How bees help elephants
Bees have been helping to reduce human-elephant conflict in Africa for several years, and are now doing the same in Thailand. But, how?
Believe it or not, elephants are scared of bees!
They are afraid the bees will fly into their ears and trunks - and when it comes to reducing conflict, fear goes very much in the elephants favour.
In countries where wild elephants roam, they occasionally wander into villages, scaring the local people and destroying crops or buildings. The people retaliate, often violently, and they and the elephants can be harmed. This is what we call human-elephant conflict.
To divert elephants from specific areas, beehives are placed around the perimeter of villages and cropland. When elephants walk towards them, they disturb the hives and the bees fly out, scaring the elephants and making them run away whilst emitting a 'bee alarm' to other elephants.
The success rate of such bee-elephant projects is currently 80%. Find out more!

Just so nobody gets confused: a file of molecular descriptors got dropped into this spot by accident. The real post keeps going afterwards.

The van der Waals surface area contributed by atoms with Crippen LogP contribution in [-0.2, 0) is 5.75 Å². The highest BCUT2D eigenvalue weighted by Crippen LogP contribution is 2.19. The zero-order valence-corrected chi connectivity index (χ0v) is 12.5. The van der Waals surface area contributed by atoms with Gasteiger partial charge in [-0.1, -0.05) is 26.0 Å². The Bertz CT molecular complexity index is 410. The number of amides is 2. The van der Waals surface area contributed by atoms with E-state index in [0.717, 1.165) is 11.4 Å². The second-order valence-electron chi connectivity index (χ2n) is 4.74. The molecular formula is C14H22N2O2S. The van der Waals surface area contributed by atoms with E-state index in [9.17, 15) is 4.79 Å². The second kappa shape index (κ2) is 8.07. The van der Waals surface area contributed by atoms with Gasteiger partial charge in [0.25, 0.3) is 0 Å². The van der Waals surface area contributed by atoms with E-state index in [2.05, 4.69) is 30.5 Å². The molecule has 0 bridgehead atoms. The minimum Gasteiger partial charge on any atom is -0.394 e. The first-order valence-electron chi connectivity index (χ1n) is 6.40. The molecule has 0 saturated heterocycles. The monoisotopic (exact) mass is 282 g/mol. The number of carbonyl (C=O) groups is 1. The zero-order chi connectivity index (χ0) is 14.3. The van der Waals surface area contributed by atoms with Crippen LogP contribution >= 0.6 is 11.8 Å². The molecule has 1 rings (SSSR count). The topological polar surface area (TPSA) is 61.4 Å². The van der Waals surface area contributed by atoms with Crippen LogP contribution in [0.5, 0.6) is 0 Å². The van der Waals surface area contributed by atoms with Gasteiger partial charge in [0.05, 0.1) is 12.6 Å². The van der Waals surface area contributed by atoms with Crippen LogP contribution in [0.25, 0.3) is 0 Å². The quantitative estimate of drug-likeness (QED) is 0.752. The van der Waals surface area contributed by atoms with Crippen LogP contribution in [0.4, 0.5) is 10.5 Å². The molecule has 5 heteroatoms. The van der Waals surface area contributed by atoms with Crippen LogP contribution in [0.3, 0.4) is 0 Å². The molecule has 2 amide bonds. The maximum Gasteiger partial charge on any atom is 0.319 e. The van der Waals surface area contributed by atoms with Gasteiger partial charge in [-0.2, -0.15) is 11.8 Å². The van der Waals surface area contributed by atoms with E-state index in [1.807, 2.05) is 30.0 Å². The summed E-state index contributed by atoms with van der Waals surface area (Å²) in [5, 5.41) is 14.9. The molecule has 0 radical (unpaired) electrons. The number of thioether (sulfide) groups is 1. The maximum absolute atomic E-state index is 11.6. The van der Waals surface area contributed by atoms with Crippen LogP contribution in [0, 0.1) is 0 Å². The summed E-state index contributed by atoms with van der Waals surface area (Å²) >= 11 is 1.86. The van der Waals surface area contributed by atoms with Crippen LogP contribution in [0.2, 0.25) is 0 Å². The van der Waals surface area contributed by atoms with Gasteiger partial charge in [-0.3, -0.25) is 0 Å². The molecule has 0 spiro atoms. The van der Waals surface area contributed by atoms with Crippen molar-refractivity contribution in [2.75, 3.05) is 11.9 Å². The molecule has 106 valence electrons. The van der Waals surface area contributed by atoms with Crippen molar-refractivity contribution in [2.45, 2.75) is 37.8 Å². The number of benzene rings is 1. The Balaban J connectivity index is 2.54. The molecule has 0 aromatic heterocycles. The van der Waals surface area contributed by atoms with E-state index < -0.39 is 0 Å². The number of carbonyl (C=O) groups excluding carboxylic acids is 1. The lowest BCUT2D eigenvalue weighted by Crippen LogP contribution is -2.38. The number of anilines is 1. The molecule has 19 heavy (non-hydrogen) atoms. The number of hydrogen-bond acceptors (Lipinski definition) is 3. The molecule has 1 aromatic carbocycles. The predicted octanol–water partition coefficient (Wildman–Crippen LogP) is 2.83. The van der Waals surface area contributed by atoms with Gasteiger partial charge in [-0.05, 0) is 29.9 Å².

Thailand Elephants is fundraising to help set up the first semi-wild elephant bee project in Thailand called 'bees for eles' - help make this awesome project a reality by donating below!
At Kindred Spirit Elephant Sanctuary (KSES), the resident elephants are free-roaming during the day (with their mahouts) and chained at night to prevent them wandering off and getting into conflict with the local villagers. However, even with these measures in place, there is always a risk of the elephants breaking into fields, damaging the local communities' livelihoods and putting humans and themselves at risk. Often, pesticides and fertilisers are left behind in the fields, which can be fatal to elephants if eaten.
KSES has set up a community-based beehive programme, which will reduce the need for the night time confinement of elephants and keep them, the local communities and their livelihoods safe. The project will also generate extra income for the local people who can sell the honey made from the beehives. This in turn creates an incentive to care for and maintain the beehive fence, ultimately benefiting the local people and elephants. Win-win!
Finally, the project – through research and analysis – will provide a guide for captive elephant managers to improve elephant welfare in terms of reducing the need for confinement, improving elephant diet, natural behaviour, inter-species behaviour and socialisation.
You can support the KSES bee-elephant project by sponsoring a beehive or donating to the 'Bees for Eles' project.